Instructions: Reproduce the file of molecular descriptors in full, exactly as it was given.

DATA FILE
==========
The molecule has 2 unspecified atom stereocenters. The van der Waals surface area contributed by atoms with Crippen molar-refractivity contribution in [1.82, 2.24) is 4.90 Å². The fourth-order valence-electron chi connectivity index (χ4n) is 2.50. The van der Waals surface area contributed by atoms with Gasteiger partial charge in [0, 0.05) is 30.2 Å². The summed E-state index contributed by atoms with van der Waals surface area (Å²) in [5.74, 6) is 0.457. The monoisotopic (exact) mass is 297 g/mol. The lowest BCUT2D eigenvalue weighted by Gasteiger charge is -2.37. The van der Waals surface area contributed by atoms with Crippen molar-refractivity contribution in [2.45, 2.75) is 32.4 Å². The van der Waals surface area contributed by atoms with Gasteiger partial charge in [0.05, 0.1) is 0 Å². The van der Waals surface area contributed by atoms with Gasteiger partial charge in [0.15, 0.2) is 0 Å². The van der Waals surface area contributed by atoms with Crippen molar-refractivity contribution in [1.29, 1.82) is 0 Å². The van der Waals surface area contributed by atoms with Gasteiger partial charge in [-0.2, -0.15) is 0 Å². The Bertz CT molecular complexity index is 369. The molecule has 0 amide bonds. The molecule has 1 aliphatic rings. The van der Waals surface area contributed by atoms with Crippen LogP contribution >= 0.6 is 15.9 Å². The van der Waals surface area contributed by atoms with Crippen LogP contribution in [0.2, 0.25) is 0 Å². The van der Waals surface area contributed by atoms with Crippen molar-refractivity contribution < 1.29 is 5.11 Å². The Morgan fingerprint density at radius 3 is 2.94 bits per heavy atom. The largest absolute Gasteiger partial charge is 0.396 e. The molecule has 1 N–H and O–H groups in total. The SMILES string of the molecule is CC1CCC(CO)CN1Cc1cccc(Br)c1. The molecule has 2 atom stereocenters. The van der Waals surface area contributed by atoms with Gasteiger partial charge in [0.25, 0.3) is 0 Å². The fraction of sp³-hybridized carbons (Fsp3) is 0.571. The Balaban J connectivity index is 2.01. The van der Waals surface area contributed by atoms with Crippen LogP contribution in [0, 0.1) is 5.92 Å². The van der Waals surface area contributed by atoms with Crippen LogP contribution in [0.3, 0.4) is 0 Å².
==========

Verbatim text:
The molecule has 2 unspecified atom stereocenters. The van der Waals surface area contributed by atoms with Crippen molar-refractivity contribution in [1.82, 2.24) is 4.90 Å². The fourth-order valence-electron chi connectivity index (χ4n) is 2.50. The van der Waals surface area contributed by atoms with Gasteiger partial charge in [0, 0.05) is 30.2 Å². The summed E-state index contributed by atoms with van der Waals surface area (Å²) in [5.74, 6) is 0.457. The monoisotopic (exact) mass is 297 g/mol. The lowest BCUT2D eigenvalue weighted by Gasteiger charge is -2.37. The van der Waals surface area contributed by atoms with Crippen molar-refractivity contribution in [2.45, 2.75) is 32.4 Å². The van der Waals surface area contributed by atoms with Gasteiger partial charge in [0.05, 0.1) is 0 Å². The van der Waals surface area contributed by atoms with Gasteiger partial charge in [0.15, 0.2) is 0 Å². The van der Waals surface area contributed by atoms with Crippen molar-refractivity contribution in [1.29, 1.82) is 0 Å². The van der Waals surface area contributed by atoms with Gasteiger partial charge in [-0.2, -0.15) is 0 Å². The Bertz CT molecular complexity index is 369. The molecule has 0 amide bonds. The molecule has 1 aliphatic rings. The van der Waals surface area contributed by atoms with Crippen LogP contribution >= 0.6 is 15.9 Å². The van der Waals surface area contributed by atoms with Crippen LogP contribution in [0.2, 0.25) is 0 Å². The van der Waals surface area contributed by atoms with Crippen molar-refractivity contribution < 1.29 is 5.11 Å². The Morgan fingerprint density at radius 3 is 2.94 bits per heavy atom. The largest absolute Gasteiger partial charge is 0.396 e. The molecule has 1 N–H and O–H groups in total. The SMILES string of the molecule is CC1CCC(CO)CN1Cc1cccc(Br)c1. The molecule has 2 atom stereocenters. The van der Waals surface area contributed by atoms with Gasteiger partial charge in [0.25, 0.3) is 0 Å². The fraction of sp³-hybridized carbons (Fsp3) is 0.571. The Balaban J connectivity index is 2.01. The van der Waals surface area contributed by atoms with Crippen LogP contribution in [0, 0.1) is 5.92 Å². The van der Waals surface area contributed by atoms with Crippen LogP contribution in [0.3, 0.4) is 0 Å².